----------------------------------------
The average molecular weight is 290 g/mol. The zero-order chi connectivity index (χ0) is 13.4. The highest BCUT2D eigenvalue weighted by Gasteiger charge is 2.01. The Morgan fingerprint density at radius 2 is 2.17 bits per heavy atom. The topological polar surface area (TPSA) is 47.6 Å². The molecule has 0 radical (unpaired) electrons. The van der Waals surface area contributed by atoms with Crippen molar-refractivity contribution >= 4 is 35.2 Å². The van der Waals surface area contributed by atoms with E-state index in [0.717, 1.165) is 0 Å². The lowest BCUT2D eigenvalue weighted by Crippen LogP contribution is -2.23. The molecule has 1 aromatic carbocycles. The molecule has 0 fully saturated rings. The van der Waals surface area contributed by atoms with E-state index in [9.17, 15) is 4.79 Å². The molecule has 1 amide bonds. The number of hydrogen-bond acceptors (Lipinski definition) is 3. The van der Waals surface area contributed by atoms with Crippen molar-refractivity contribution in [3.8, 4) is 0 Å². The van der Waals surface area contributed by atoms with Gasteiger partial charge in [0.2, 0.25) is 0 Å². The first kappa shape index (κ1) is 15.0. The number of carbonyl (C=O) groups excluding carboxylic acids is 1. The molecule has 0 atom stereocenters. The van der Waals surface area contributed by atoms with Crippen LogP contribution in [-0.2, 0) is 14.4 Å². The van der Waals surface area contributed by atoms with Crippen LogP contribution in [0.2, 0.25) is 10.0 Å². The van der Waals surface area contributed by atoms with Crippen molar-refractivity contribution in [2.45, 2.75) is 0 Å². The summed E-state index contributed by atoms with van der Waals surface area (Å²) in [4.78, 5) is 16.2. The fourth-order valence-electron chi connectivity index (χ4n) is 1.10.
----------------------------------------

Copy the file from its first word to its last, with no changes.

The average molecular weight is 290 g/mol. The zero-order chi connectivity index (χ0) is 13.4. The highest BCUT2D eigenvalue weighted by Gasteiger charge is 2.01. The Morgan fingerprint density at radius 2 is 2.17 bits per heavy atom. The topological polar surface area (TPSA) is 47.6 Å². The molecule has 0 radical (unpaired) electrons. The van der Waals surface area contributed by atoms with Crippen molar-refractivity contribution >= 4 is 35.2 Å². The van der Waals surface area contributed by atoms with E-state index in [0.717, 1.165) is 0 Å². The lowest BCUT2D eigenvalue weighted by Crippen LogP contribution is -2.23. The molecule has 1 aromatic carbocycles. The molecule has 0 fully saturated rings. The van der Waals surface area contributed by atoms with E-state index in [9.17, 15) is 4.79 Å². The molecule has 1 amide bonds. The number of hydrogen-bond acceptors (Lipinski definition) is 3. The van der Waals surface area contributed by atoms with Crippen molar-refractivity contribution in [3.8, 4) is 0 Å². The van der Waals surface area contributed by atoms with Gasteiger partial charge in [0.2, 0.25) is 0 Å². The first kappa shape index (κ1) is 15.0. The number of carbonyl (C=O) groups excluding carboxylic acids is 1. The molecule has 0 atom stereocenters. The van der Waals surface area contributed by atoms with Crippen LogP contribution in [-0.2, 0) is 14.4 Å². The van der Waals surface area contributed by atoms with Crippen LogP contribution in [0.2, 0.25) is 10.0 Å². The van der Waals surface area contributed by atoms with Crippen molar-refractivity contribution in [2.45, 2.75) is 0 Å². The summed E-state index contributed by atoms with van der Waals surface area (Å²) in [4.78, 5) is 16.2. The fourth-order valence-electron chi connectivity index (χ4n) is 1.10.